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IN THE SWING OF THINGS – AND OUT AGAIN
Tom Maxwell: We had weird and interesting crowds. It was a tremendous mix of ages. Older people, middle-age people, kids. Punk people, oddball weird people. I described it once as like the Peanuts Christmas dance. Then, when "Hell" hit, the swing kids started showing up. I like it when people dance, but we saw people getting pushed out of the way, and it was kind of a drag.
Steve Balcom: When we broke with "Hell," we were the first one with a song as weird and different as this. And then, in our wake, here comes Brian Setzer in a Gap ad, and here comes Swingers and Big Bad Voodoo Daddy, all of a sudden. There was a lot of pressure on us to kind of be a swing band, do swing tours.
Chris Phillips: We were making constant, conscious decisions to avoid being attached to that movement. We felt like it was a fad.
Ken Mosher: I remember having talks with Tom like, "Now we're part of a trend, our careers are over." And really, they were. But we didn't need to obsess that hard about it. Really, our careers were over when we had a hit anyhow.
- Photo by Roger Manley
- Tom Maxwell and Jimbo Mathus take advantage of Kingsway's unorthodox recording environment.
Tom Maxwell: We had a sell-by date stamped on us, and that really, really bummed me out.
Jimbo Mathus: I didn't really have that much thought about it. It seemed like apples and oranges to me. I've never been concerned with popular trends.
Steve Balcom: As it continued to develop and we got into the next record, it started to fracture and disintegrate.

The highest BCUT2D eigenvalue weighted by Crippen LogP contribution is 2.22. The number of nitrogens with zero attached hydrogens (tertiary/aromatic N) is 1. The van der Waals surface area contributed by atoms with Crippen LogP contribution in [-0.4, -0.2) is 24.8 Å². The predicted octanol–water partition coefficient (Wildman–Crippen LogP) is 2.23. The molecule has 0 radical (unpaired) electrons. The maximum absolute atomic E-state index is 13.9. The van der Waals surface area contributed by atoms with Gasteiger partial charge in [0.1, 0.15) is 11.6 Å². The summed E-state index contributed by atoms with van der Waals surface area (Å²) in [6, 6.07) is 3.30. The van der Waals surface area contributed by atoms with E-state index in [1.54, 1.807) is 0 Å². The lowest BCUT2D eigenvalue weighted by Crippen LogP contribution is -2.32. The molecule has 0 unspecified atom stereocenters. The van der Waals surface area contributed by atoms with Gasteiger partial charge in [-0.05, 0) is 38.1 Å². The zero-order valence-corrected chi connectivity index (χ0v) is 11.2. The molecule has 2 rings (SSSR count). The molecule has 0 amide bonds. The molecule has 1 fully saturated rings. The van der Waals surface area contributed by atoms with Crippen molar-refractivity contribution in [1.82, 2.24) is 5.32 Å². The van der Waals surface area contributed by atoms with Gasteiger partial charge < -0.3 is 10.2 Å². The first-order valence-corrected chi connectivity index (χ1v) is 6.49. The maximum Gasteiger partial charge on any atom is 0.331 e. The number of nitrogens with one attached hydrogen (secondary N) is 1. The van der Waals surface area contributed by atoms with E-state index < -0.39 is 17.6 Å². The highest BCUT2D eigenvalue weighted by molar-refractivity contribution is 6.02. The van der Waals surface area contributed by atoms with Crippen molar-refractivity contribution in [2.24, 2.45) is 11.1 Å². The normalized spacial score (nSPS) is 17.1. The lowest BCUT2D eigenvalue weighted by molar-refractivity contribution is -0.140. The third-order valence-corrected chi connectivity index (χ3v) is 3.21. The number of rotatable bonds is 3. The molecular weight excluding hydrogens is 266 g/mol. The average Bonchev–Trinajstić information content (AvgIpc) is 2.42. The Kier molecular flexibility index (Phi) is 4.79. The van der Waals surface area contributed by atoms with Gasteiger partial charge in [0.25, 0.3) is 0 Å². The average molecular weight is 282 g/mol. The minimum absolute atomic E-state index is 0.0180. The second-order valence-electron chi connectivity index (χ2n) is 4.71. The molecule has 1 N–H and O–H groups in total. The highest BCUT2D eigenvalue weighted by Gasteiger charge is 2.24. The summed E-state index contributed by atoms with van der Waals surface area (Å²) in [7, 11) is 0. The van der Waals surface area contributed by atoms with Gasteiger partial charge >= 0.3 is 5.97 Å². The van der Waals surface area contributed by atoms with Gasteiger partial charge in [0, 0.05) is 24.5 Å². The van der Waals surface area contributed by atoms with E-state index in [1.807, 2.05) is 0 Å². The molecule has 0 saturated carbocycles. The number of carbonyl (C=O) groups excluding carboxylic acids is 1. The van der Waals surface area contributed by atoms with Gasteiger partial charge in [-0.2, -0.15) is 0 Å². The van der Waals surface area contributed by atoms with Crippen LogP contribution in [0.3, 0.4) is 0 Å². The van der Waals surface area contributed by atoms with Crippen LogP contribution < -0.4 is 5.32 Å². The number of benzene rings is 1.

Tom Maxwell: We finished Perennial in January of '97, and they didn't release it until August of '98. So Hot was eight months old when the single broke, and then we toured it for another year and a half. It was horrible. The band wasn't making that much money. Once we went platinum, we renegotiated our contract to make a dollar and a quarter per CD sold, when the CDs were being sold for fifteen bucks.
Ken Mosher: It was constant touring, and getting home and feeling like you just got off of a lunar mission. It was disorienting. I remember getting home from tours and not being able to speak to my wife for, like, a day. When we started, it really was just to put on one show [at Henry's Bistro] because Cat's Cradle wasn't open, and everyone's band either broke up or was taking a hiatus. Only in Chapel Hill would that have been as successful and launch a career.
Chris Phillips: I've described it as redneck Camelot, and it kind of was. That band was born under a good sign. From the very beginning, the band was so fortunate.
Tom Maxwell: You do the thing that you hear in your head. Nobody's going to do it for you. Do it yourself. Look the way you want. Play the way you want. And then see how it works for you. It worked great for Archers of Loaf, and it worked great for Squirrel Nut Zippers, and it worked great for Ben Folds Five. And that's the Chapel Hill thing: "Do you want to hear this? You better do it yourself."